The linear amino acid sequences of ice worm AMPD homologues were modeled in an effort to predict potential structure/function relationships of ice worm-specific amino acid substitutions. The three-dimensional homology model of the ice worm AMPD enzyme (Figures 2(a) and 2(b)) followed the pattern of the known amidohydrolase [29]. Ice worm AMPD, which contains 26 predicted helices and strands, displayed an incomplete triose-phosphate isomerase (TIM) ( )8 barrel fold, with the active site located on the C-terminal side of the imperfect barrel, in a cleft surrounded by multiple helices and loops (Figures 1 and 2(a)). The root mean square deviation between the Cα atoms from both structures was 0.15  , with the largest differences concerning residues not involved in catalysis (Figure 2(a)). Apart from the obvious absence in ice worm AMPD of the large N terminal transmembrane domain, including the “Walker A motif” that characterizes plant AMPD [30], other differences included an ice worm-specific 16 amino acid loop (V8-D24) at the N terminus, and a loop connecting strands and (T129-G131) (Figures 1 and 2(a)).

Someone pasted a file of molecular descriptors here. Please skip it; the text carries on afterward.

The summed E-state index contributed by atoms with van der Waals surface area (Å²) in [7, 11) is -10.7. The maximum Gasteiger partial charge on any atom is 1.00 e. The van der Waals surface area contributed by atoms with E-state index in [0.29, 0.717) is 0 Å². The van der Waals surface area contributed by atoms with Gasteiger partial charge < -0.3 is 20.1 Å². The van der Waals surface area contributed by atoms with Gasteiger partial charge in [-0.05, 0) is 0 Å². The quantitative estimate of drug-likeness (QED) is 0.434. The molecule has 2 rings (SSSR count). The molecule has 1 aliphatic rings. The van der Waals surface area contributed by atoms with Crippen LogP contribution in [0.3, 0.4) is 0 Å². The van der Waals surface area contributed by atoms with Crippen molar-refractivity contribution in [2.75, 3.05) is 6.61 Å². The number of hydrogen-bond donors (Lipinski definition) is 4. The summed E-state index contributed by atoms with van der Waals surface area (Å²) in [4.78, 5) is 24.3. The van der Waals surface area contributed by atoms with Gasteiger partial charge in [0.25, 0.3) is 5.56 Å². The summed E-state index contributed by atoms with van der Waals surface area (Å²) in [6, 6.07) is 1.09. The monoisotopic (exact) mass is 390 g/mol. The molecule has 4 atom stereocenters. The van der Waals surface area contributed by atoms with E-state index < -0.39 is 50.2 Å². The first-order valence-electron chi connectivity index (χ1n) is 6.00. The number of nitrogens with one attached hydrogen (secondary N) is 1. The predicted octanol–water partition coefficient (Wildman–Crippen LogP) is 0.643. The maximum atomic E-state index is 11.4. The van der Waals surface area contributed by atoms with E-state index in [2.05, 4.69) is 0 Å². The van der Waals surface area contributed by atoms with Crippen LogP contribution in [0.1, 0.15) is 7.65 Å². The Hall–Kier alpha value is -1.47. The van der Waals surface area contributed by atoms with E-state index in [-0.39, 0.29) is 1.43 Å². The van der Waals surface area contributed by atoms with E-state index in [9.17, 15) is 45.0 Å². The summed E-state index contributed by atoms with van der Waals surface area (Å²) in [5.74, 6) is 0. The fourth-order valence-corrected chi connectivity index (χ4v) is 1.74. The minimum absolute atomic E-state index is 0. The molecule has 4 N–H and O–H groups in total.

Ice worm AMPD showed general conservation of residues that coordinate the zinc ion, accommodate AMP groups, and bind the allosteric inhibitors ATP and inorganic phosphate (Figure 1). With respect to A. thaliana AMPD, slight changes in the position of a few residues involved with the catalytic zinc ion (D305, H367 and D444; Figure 3(a)), and accommodating the AMP (D445; Figure 3(a)) were detected. Additionally, a few nonconservative substitutions occurred within known α helices (e.g., L77S, A345S, P430A, C472V), sheets (e.g., N216K) and linker regions (e.g., P323S, K268D) (Table 3).

Inorganic phosphate is considered as one of the primary physiological inhibitors of AMPD [31, 32], and thus the ice worm-specific N216K substitution proximal to the phosphate allosteric effector site (and also the AMP binding site) may modify electrostatics and structure at these sites (Figure 3(b)).